Memorial of Saint Cyril, monk, and Saint Methodius, bishop
(Genesis 2:18-25; Mark 7:24-30)
Today in this liturgy we celebrate four evangelizers. We may be stretching both the term as well as the liturgy to render such a result. However, it will be worth the effort if we reinforce our sense of being evangelizers as well.
The first to be mentioned is Jesus himself. He is the evangelizer par excellence. The Father sent him to the world to announce His great love. In the gospel reading Jesus evidently needs some rest from the work. Nevertheless, he heals the Syrophoenician woman’s daughter so that she too can give thanks and praise to the God of Israel.
Should we not see the Syrophoenician as an evangelizer? She explains -- to Jesus in a sense and certainly to us – that God’s love was never intended solely for Jews. She knows instinctively that it is meant for every human being. She also shows us how God especially bestows His efficacious love on the humble of heart.
Today the Church remembers Saints Cyril and Methodius. They were ninth century missionaries who overcame hardships and challenges to convert a part of Russia and Moravia to Christ. Coming from Greece, their orthodoxy was suspect in the Western church. German bishops were especially hostile to their efforts to work among the peoples of Moravia. However, they demonstrated their faithfulness to established doctrine and used their scholarship to abet their work. They translated the Bible into Slavic languages which assisted their evangelization efforts.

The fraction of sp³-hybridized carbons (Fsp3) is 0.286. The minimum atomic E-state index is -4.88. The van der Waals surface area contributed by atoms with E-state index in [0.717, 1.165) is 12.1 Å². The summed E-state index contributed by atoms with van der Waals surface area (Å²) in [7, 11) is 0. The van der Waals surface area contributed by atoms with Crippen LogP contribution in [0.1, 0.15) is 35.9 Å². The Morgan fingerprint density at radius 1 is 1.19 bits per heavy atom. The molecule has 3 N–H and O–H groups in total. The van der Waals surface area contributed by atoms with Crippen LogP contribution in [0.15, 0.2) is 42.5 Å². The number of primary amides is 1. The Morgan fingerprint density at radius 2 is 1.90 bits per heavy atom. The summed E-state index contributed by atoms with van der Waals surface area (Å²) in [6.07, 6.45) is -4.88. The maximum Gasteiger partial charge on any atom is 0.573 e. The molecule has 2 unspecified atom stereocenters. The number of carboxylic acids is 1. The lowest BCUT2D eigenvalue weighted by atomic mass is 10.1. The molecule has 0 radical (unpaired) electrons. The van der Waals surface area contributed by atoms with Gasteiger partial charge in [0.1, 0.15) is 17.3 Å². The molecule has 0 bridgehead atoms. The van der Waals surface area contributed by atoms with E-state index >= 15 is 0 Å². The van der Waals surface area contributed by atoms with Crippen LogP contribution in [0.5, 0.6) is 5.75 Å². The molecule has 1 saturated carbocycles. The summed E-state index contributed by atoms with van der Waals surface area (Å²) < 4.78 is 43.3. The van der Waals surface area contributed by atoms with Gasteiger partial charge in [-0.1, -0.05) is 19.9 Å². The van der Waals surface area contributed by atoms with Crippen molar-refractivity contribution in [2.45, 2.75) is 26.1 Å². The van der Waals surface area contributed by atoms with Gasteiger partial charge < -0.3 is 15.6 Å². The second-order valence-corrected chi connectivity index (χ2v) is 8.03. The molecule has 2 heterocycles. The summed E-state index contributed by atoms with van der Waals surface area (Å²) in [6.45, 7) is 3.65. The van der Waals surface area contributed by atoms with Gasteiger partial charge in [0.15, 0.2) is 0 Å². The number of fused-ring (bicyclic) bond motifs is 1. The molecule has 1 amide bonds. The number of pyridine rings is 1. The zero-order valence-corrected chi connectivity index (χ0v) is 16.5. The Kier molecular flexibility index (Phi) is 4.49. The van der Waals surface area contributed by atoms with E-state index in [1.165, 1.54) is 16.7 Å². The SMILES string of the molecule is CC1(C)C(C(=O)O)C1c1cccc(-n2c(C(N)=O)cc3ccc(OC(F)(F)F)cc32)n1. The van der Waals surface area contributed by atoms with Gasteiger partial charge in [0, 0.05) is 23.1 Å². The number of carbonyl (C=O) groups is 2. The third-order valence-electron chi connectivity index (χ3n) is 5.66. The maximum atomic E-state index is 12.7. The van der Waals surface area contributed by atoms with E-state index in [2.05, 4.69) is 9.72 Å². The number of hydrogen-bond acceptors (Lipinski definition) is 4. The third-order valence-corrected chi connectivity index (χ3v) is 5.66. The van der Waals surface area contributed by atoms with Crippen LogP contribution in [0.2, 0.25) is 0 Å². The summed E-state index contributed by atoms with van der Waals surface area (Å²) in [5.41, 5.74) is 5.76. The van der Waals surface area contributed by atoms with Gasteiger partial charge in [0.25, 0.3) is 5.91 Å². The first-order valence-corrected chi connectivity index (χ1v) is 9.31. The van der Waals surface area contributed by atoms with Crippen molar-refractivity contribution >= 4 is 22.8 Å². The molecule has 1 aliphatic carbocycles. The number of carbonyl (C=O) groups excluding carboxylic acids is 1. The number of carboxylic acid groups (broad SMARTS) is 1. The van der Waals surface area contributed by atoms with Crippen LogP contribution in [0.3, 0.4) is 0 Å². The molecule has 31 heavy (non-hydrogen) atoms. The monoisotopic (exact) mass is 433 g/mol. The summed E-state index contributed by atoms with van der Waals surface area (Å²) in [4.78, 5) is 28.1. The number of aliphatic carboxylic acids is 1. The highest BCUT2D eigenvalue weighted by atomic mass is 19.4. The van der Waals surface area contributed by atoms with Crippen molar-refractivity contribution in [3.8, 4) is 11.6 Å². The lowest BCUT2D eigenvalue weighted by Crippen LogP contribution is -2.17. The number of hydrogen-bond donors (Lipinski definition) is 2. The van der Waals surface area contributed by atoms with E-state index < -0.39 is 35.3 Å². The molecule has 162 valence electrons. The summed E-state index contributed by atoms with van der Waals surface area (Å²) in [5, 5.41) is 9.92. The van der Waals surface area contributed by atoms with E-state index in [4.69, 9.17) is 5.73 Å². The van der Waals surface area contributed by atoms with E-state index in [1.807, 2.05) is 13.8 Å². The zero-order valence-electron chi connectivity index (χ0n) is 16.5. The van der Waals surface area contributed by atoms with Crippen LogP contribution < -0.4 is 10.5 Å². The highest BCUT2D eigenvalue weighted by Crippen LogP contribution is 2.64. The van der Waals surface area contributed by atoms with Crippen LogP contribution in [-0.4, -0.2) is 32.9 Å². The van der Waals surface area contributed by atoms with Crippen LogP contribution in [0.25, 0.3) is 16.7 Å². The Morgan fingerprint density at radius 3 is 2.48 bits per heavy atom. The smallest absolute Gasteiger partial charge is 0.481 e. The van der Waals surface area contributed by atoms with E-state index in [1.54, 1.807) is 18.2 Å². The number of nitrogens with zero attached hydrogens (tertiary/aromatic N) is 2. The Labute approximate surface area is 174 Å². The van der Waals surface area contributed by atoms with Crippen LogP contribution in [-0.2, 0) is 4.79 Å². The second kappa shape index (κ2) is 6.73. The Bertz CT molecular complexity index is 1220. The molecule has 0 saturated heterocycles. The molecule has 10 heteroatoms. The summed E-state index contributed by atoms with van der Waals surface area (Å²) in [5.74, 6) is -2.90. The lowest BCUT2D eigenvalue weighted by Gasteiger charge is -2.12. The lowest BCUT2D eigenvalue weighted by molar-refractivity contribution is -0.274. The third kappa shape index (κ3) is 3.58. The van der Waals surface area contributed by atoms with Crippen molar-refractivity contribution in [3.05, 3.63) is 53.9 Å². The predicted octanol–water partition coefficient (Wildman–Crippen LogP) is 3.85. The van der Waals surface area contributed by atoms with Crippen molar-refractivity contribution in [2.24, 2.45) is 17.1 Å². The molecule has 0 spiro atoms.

According to Fr. Stephen Rehrauer, a Redemptorist moral theologian, St. Valentine was a priest of Rome during one of the great persecutions of the Church. He was arrested and spent time in jail before his execution. There he converted the jailer’s blind daughter to Christ. On his way to his martyrdom, he slipped the girl an envelope with a note reminding her to be faithful to her promise to love others like Christ. He signed the note, “Your Valentine.” When the girl opened the envelope and found the note, she received the gift of sight. Fr. Rehrauer concludes that when people today exchange Valentine greetings, they might keep this story in mind. He says that in asking one another to be their “Valentine,” they are not asking that they be their lovers, but their mentors. They are asking that they teach them the love of Christ.